A tutorial on Navigation in the Network of Individual Acquaintances by Pierre Fraigniaud

(NoNA Spring School on Algorithms, Istanbul, 12-15 March, 2009)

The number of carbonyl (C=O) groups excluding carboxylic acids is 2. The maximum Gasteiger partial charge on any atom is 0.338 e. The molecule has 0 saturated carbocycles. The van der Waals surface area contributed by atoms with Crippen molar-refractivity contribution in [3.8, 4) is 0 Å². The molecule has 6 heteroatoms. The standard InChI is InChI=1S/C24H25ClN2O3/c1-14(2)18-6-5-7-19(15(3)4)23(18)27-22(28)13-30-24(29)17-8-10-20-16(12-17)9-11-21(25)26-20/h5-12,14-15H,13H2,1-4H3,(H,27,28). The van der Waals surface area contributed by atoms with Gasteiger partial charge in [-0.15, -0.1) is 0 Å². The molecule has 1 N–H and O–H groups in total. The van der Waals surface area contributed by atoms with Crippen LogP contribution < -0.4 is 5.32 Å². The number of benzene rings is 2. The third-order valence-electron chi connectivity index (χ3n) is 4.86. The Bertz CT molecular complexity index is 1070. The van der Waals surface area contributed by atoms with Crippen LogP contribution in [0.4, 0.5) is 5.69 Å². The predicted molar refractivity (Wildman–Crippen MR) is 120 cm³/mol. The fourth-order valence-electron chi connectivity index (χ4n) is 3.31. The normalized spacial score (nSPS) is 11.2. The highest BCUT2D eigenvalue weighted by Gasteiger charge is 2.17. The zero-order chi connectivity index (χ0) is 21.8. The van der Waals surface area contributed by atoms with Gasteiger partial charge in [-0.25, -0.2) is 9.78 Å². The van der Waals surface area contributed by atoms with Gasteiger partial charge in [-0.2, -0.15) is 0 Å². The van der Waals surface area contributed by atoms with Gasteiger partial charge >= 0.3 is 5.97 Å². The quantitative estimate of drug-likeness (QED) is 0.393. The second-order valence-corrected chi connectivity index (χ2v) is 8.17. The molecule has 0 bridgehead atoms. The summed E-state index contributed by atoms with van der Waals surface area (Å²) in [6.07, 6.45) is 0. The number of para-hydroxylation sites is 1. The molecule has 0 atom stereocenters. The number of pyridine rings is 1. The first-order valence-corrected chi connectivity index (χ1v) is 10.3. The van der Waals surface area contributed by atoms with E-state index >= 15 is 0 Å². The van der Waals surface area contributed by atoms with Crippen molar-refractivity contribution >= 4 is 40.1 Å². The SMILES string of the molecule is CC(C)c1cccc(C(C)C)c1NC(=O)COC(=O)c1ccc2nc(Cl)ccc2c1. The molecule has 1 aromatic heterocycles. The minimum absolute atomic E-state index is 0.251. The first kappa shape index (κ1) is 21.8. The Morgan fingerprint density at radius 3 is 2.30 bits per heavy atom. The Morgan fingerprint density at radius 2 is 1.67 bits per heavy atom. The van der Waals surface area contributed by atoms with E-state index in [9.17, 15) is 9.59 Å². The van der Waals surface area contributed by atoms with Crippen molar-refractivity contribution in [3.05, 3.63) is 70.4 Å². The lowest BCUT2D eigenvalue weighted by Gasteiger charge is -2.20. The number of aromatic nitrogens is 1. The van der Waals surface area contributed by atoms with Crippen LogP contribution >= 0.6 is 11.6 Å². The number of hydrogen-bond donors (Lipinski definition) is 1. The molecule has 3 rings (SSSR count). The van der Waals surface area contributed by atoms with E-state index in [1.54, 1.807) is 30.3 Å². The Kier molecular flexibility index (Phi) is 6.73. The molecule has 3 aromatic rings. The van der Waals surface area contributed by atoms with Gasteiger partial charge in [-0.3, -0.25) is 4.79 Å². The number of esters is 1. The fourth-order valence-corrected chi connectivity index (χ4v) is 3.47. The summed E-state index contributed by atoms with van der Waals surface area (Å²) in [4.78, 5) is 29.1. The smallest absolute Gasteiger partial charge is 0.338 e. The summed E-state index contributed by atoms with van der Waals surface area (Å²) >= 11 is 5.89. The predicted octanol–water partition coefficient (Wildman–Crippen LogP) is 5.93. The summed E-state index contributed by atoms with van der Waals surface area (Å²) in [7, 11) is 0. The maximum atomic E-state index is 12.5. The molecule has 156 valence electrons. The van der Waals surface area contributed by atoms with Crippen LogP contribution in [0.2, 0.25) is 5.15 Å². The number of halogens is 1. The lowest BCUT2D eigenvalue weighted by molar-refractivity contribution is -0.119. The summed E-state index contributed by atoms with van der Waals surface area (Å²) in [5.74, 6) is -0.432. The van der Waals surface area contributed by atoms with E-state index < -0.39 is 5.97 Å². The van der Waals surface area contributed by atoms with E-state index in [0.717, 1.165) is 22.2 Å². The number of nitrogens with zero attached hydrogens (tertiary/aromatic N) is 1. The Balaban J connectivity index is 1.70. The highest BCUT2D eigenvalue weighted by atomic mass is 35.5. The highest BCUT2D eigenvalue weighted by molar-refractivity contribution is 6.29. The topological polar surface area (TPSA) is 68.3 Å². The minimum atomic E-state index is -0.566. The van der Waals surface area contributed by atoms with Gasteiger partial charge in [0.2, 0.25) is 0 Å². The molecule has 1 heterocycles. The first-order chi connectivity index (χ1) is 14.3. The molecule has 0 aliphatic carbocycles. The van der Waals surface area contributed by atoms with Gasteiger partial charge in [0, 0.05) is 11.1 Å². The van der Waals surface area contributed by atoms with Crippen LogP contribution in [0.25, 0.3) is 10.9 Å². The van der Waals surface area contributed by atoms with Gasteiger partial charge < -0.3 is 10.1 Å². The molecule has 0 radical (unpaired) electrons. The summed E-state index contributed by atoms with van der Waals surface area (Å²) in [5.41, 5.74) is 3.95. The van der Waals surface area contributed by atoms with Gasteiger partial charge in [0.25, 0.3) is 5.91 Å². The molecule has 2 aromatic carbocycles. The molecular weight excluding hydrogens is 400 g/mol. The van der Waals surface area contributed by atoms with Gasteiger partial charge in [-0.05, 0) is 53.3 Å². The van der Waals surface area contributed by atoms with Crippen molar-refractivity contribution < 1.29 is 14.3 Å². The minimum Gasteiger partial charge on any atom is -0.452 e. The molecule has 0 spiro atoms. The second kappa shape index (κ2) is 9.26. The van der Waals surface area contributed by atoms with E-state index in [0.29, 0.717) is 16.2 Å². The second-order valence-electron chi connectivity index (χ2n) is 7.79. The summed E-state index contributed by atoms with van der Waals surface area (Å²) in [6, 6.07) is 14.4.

The small world phenomenon, a.k.a. the six degree of separation between individuals, was identified by the phycho-sociologist Stanley Milgram at the end of the 60s. Milgram series of experiments demonstrated that letters from arbitrary sources and bound to an arbitrary target can be transmitted along short chains of closely related individuals, based solely on some characteristics of the target (professional occupation, state of leaving, etc.). In his paper on small world navigability, Jon Kleinberg [STOC, 2000] modeled the small world phenomenon in the framework of augmented graphs, and analyzed the performances of greedy routing in augmented multi-dimensional meshes. This tutorial will survey the results of his analysis, and the results that followed up Kleinberg seminal work, including: These various subjects will be as many opportunities to learn techniques from algorithm design and analysis (deterministic and probabilitic), graph theory, and analysis of randomized (e.g., Markovian) processes.